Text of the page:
Moving in the Right Direction – Talking About a Child’s Right to Move

Though we may not realise it, movement is our very first language and essential to the ‘firing and wiring’ of the brain, creating the connections needed for the foundations of all learning.

Yet, movement and activity are often under-appreciated in relation to a child’s learning journey. This is basis of my conversation with Dr Lala Manners who has been a fervent advocate for the importance of physical development and the power of movement for years. She has long bemoaned how the interest in this area has seesawed according to the fads of our political mandarins. Funnily enough, the much-criticised changes to the Early Years Goals and Development Matters have benefited physical development. A rare delight according to Lala.

 

Physical activity is positively associated with a healthy body, reduced obesity, improved motor and cognitive development and bone and skeletal health. It supports children’s general abilities to learn by having a favourable effect on the cognitive process such as alertness, attention, concentration, perception, and memory. Physical development supports personal, social and emotional development promoting growth in confidence and awareness of control. It supports communication and language because a child who can effectively use the large movements, gestures and the fine movements involved in speech is able to convey messages to others.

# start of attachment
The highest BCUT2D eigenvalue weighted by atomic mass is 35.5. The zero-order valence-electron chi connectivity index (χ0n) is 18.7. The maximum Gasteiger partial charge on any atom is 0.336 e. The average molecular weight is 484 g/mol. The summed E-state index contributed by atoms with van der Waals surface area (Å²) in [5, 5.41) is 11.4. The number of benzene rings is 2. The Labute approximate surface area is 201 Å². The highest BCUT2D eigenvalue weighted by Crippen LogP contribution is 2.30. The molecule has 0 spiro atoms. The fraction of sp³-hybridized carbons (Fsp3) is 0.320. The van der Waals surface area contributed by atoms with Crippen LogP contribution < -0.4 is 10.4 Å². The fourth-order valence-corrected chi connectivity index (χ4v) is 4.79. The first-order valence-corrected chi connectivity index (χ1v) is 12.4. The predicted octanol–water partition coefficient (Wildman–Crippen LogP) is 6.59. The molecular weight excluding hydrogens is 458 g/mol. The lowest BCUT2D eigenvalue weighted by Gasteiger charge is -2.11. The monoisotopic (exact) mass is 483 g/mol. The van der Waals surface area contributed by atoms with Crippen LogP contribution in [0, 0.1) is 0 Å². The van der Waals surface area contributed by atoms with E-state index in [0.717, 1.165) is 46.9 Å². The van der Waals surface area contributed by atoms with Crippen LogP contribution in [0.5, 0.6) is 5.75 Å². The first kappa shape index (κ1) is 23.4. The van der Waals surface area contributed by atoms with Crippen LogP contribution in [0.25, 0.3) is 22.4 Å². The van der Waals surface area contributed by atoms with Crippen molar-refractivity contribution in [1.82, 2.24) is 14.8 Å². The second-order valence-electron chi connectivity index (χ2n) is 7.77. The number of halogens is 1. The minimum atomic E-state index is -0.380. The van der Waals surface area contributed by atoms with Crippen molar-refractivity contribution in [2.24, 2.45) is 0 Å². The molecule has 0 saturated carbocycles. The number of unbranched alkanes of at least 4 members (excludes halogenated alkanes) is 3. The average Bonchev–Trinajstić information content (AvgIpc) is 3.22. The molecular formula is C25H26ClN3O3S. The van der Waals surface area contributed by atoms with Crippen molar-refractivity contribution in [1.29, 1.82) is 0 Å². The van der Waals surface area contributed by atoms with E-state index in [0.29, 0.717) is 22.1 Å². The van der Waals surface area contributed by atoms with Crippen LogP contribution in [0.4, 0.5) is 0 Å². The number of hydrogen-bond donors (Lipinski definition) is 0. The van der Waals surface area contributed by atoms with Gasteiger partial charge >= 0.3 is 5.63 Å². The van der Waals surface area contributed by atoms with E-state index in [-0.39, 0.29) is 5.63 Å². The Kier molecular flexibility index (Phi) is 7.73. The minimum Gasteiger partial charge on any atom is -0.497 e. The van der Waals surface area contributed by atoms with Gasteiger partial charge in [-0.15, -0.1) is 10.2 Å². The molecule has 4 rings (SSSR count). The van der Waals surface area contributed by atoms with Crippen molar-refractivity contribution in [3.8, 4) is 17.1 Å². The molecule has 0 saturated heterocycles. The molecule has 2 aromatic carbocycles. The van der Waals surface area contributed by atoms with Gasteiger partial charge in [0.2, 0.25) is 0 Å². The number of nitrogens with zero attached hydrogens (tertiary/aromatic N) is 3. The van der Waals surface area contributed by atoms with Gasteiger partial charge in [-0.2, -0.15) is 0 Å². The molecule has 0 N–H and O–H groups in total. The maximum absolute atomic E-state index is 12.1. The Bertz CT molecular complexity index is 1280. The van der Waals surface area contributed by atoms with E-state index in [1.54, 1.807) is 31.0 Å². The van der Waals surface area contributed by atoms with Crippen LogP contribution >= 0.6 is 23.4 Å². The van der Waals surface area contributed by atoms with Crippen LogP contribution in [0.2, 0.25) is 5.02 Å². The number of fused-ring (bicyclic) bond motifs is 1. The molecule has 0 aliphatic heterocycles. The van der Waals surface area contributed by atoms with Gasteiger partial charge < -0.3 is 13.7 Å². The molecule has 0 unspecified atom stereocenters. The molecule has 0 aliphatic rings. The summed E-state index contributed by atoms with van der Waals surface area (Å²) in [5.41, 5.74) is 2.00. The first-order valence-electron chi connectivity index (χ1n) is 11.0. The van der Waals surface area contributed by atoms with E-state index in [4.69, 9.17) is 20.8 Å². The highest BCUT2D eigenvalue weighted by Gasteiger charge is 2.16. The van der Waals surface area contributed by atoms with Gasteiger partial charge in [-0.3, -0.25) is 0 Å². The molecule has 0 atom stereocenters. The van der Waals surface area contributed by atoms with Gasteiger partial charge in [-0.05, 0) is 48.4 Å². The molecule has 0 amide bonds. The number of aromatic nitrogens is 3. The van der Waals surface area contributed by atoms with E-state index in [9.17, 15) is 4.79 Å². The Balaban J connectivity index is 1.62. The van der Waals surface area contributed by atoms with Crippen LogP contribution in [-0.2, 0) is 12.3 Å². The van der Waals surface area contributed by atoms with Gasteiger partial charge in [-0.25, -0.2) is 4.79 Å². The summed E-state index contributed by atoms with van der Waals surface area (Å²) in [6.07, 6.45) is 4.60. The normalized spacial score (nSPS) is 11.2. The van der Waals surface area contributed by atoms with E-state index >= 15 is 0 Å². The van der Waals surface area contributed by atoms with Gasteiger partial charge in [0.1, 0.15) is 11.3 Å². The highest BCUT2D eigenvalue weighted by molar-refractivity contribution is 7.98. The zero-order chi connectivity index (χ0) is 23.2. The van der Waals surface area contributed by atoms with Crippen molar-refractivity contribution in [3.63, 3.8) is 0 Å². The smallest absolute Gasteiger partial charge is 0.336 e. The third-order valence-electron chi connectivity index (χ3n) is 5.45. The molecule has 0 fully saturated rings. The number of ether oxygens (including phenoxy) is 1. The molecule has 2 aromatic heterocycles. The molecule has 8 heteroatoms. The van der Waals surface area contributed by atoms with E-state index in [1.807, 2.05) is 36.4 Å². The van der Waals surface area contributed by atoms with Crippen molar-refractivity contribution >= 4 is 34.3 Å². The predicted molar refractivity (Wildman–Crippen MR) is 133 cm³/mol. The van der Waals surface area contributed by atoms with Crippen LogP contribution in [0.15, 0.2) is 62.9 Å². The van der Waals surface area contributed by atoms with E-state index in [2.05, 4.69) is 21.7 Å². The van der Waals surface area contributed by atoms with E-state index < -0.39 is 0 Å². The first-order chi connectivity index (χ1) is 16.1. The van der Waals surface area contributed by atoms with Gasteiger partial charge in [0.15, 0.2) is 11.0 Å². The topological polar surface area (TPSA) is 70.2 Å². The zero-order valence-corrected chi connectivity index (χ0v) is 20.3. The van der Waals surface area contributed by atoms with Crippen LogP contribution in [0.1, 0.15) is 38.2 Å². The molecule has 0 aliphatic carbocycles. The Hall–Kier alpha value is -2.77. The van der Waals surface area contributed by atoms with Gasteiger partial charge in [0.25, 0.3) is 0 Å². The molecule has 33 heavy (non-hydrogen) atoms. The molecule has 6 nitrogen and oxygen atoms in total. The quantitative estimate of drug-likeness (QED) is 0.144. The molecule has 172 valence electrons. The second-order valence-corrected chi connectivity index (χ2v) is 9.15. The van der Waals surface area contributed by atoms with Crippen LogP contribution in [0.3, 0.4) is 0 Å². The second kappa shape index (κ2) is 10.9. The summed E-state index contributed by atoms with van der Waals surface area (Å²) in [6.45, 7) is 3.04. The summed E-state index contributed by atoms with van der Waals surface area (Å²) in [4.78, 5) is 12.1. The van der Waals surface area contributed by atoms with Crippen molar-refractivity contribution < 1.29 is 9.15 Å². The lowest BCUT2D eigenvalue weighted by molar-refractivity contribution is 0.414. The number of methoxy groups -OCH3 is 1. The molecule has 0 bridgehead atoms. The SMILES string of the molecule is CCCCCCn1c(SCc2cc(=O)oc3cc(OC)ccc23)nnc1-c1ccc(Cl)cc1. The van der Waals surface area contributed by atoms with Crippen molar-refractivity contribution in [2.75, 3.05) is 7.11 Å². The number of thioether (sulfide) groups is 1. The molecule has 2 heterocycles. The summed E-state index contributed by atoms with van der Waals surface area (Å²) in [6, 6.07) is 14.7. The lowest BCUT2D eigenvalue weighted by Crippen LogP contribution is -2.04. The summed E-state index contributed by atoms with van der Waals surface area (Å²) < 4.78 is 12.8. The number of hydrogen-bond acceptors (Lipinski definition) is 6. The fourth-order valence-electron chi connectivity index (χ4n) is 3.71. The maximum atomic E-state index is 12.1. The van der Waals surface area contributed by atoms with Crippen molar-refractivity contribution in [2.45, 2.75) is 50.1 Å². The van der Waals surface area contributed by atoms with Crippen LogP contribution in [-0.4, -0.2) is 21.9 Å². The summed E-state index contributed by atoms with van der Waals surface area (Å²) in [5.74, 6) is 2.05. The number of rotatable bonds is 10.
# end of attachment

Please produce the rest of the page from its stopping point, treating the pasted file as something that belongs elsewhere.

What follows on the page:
Children have an inborn need to be physically active and need vigorous bursts of activity. It is natural for children to keep changing their position whilst moving, playing and doing things. Children learn by using their bodies. This means that staying inactive or sedentary for longer than one hour is not natural for children. This is why babies should be active several times daily whereas toddlers need 180 minutes every day and older children need at least three hours of physical activity each day. This is a tough call during lockdown because we know many children won’t get enough exercise and it will negatively affect their mood and their welfare. Daily physical activity is just as important for the child as sufficient sleep and healthy nutrition. It also brings joy and a sense of success.

Lala is also very keen for adults to learn to be active. She finds so many of them (including the parents and teachers she works with) lack confidence and are embarrassed to lead physical activities with children – even though children don’t worry about the skills of the adults.  She has written two books to encourage adults to better understand the power of activity for children’s wellbeing and learning. She has also been running training for staff for many years and has recently teamed up with the Open University to write a programme for staff which is freely available.

Listen here to Lala and reacquaint yourself with the power of movement and physical development.